Reina Barnes enjoys creating signs in her own personal graffiti style.

Reina Barnes enjoys creating signs in her own personal graffiti style.

Graffiti style makes for interesting signage

The word graffiti often carries all sorts of negative connotations.

Tara Sprickerhoff

Tribune Staff Writer

The word graffiti often carries all sorts of negative connotations.

People think of it as a crime, ugly and something that needs to be removed.

Reina Barnes however, has taken a different approach to what she calls the “art form” of graffiti.

Her work is personalized, fun, and above all, legal.

Barnes, 25, who paints what she calls “urban art,” is new to showing and selling her work, but at this year’s Street Party during Stampede weekend, she could be found in front of Two Doors Down Consignment with a number of her graffiti-inspired pieces.

Her artwork, unlike traditional graffiti artists, is done on a base of recycled wood (not buildings) and features  a base of spray paint with overlying details painted in acrylics.

Although Barnes has always been interested in art, taking art classes in school, sketching and painting, she discovered this new medium two years ago.

“A friend of mine that I met here one summer was a graffiti artist. I know graffiti is vandalism and is bad for you and blah blah blah and everyone despises it, but I think that the art work isn’t really appreciated for what it is. After he taught me, I went with it.”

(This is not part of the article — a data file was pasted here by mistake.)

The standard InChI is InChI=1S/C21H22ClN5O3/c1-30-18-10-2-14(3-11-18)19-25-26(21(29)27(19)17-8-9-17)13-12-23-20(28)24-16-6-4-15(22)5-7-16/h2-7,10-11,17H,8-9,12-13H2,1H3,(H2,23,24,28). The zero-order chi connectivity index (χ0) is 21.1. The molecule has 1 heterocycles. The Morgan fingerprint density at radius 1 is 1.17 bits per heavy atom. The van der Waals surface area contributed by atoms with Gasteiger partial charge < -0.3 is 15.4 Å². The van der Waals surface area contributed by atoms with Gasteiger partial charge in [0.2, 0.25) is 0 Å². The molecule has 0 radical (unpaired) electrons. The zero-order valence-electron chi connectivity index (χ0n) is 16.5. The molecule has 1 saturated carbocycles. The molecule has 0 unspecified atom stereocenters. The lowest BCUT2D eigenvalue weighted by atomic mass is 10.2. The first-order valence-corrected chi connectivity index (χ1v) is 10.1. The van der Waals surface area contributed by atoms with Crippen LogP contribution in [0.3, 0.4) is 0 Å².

Originally, most of Barne’s work was personalized and given as gifts for friends or family.

“I like personalizing it because you can make it more appealing to the person that has it,” she said.

Soon after she started giving her art as gifts, her friends and family started pushing her to show her work and even sell it.

Barnes worked for almost a year to create nine pieces she could display and the Street Party was the first time she had shown her work to the general public.

“It’s pretty cool that people liked it,” she said. “It’s different, it’s not really the same as what everybody does, like those scenery pictures, but I think its fun because it is really colourful and you can make it personalized.”

Most of Barnes’ work features a graffiti-style word with some sort of detailing or design around it.

Although Barnes sold two pieces at the Street Party — a fact she is quite pleased with — she had never really considered selling her art before.

“Art’s not really my job. I don’t think I really want to have it as my job because it’s not. It’s my hobby. It’s something that I’m passionate about and I think that if I have it as a job it might ruin it a little bit,” she said.

Barnes works doing tax preparation at H&R Block, next door to Two Doors Down Consignment, her mom Daphne Johnson’s store, where some of her art is currently on displayed.

Born and raised in Williams Lake, Barnes lives with her boyfriend and her “babies,” her two miniature pomeranians Mercedes and Sassy, and Koda, a Rottwieller rescued from an unhappy home.

In her free time, Barnes hula hoops for exercise and takes the time to go hunting with a compound bow, a skill she learned from her grandfather. Art, however, remains one of Barnes’ favourite activities.

“I do it to relax. It helps me think and not get stressed out.”

 

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